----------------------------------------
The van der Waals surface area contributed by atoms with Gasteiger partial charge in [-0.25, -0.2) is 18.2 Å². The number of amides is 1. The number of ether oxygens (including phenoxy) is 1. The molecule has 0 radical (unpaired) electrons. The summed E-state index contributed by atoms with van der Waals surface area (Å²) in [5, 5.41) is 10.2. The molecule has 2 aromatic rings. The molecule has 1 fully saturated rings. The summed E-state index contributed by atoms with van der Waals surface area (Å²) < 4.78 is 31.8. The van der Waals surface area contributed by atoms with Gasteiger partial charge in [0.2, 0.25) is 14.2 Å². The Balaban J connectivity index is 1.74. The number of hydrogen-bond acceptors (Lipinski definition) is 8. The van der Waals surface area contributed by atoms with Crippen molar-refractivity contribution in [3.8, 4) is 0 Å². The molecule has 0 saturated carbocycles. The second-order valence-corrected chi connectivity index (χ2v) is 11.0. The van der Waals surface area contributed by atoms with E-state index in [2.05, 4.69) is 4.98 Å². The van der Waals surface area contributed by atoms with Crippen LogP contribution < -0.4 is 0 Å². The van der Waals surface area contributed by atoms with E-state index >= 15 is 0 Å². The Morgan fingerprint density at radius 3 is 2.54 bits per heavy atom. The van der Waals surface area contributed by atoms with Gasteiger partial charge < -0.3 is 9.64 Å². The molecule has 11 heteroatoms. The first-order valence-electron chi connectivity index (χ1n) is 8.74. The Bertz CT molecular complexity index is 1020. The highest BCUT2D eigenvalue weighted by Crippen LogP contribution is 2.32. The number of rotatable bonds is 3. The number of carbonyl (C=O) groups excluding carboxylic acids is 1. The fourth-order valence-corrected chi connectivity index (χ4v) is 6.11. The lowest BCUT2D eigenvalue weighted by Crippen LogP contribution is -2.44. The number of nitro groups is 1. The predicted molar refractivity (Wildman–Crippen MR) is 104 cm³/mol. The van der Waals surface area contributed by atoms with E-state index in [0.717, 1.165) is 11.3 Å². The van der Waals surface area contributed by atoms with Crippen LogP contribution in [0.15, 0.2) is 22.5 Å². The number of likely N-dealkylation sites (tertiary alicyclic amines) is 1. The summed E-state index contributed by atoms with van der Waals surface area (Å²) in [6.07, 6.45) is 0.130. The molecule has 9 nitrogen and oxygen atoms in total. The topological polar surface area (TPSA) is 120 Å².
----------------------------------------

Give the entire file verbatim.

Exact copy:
The van der Waals surface area contributed by atoms with Gasteiger partial charge in [-0.25, -0.2) is 18.2 Å². The number of amides is 1. The number of ether oxygens (including phenoxy) is 1. The molecule has 0 radical (unpaired) electrons. The summed E-state index contributed by atoms with van der Waals surface area (Å²) in [5, 5.41) is 10.2. The molecule has 2 aromatic rings. The molecule has 1 fully saturated rings. The summed E-state index contributed by atoms with van der Waals surface area (Å²) < 4.78 is 31.8. The van der Waals surface area contributed by atoms with Gasteiger partial charge in [0.2, 0.25) is 14.2 Å². The Balaban J connectivity index is 1.74. The number of hydrogen-bond acceptors (Lipinski definition) is 8. The van der Waals surface area contributed by atoms with Crippen molar-refractivity contribution in [3.8, 4) is 0 Å². The molecule has 0 saturated carbocycles. The second-order valence-corrected chi connectivity index (χ2v) is 11.0. The van der Waals surface area contributed by atoms with E-state index in [2.05, 4.69) is 4.98 Å². The van der Waals surface area contributed by atoms with Crippen LogP contribution < -0.4 is 0 Å². The van der Waals surface area contributed by atoms with E-state index >= 15 is 0 Å². The Morgan fingerprint density at radius 3 is 2.54 bits per heavy atom. The van der Waals surface area contributed by atoms with Gasteiger partial charge < -0.3 is 9.64 Å². The molecule has 11 heteroatoms. The first-order valence-electron chi connectivity index (χ1n) is 8.74. The Bertz CT molecular complexity index is 1020. The highest BCUT2D eigenvalue weighted by Crippen LogP contribution is 2.32. The number of rotatable bonds is 3. The number of carbonyl (C=O) groups excluding carboxylic acids is 1. The fourth-order valence-corrected chi connectivity index (χ4v) is 6.11. The lowest BCUT2D eigenvalue weighted by Crippen LogP contribution is -2.44. The number of nitro groups is 1. The predicted molar refractivity (Wildman–Crippen MR) is 104 cm³/mol. The van der Waals surface area contributed by atoms with E-state index in [0.717, 1.165) is 11.3 Å². The van der Waals surface area contributed by atoms with Crippen LogP contribution in [0.15, 0.2) is 22.5 Å². The number of likely N-dealkylation sites (tertiary alicyclic amines) is 1. The summed E-state index contributed by atoms with van der Waals surface area (Å²) in [6.07, 6.45) is 0.130. The molecule has 9 nitrogen and oxygen atoms in total. The topological polar surface area (TPSA) is 120 Å².